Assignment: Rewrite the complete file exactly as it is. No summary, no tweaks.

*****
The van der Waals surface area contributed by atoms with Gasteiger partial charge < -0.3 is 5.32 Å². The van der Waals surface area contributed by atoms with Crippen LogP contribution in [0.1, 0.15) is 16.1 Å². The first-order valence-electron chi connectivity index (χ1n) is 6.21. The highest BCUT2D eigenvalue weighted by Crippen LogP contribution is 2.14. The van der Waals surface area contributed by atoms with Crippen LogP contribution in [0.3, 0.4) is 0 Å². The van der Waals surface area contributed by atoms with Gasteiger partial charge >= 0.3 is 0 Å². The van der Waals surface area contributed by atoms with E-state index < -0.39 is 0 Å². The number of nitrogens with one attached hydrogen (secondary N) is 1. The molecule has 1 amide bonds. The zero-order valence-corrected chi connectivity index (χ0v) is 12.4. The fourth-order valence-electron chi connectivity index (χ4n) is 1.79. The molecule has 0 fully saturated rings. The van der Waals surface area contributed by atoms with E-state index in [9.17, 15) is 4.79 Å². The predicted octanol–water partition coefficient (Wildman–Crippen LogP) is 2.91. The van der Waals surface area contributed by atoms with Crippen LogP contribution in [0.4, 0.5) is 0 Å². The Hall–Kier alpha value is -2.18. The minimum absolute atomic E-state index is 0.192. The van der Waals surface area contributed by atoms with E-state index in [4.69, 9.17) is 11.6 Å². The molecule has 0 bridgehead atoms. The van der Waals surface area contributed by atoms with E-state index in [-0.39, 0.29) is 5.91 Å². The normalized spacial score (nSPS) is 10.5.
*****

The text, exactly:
The van der Waals surface area contributed by atoms with Gasteiger partial charge < -0.3 is 5.32 Å². The van der Waals surface area contributed by atoms with Crippen LogP contribution in [0.1, 0.15) is 16.1 Å². The first-order valence-electron chi connectivity index (χ1n) is 6.21. The highest BCUT2D eigenvalue weighted by Crippen LogP contribution is 2.14. The van der Waals surface area contributed by atoms with Crippen LogP contribution in [0.3, 0.4) is 0 Å². The van der Waals surface area contributed by atoms with Gasteiger partial charge >= 0.3 is 0 Å². The van der Waals surface area contributed by atoms with E-state index < -0.39 is 0 Å². The number of nitrogens with one attached hydrogen (secondary N) is 1. The molecule has 1 amide bonds. The zero-order valence-corrected chi connectivity index (χ0v) is 12.4. The fourth-order valence-electron chi connectivity index (χ4n) is 1.79. The molecule has 0 fully saturated rings. The van der Waals surface area contributed by atoms with E-state index in [9.17, 15) is 4.79 Å². The predicted octanol–water partition coefficient (Wildman–Crippen LogP) is 2.91. The van der Waals surface area contributed by atoms with Crippen LogP contribution in [0.4, 0.5) is 0 Å². The Hall–Kier alpha value is -2.18. The minimum absolute atomic E-state index is 0.192. The van der Waals surface area contributed by atoms with E-state index in [4.69, 9.17) is 11.6 Å². The molecule has 0 bridgehead atoms. The van der Waals surface area contributed by atoms with E-state index in [-0.39, 0.29) is 5.91 Å². The normalized spacial score (nSPS) is 10.5.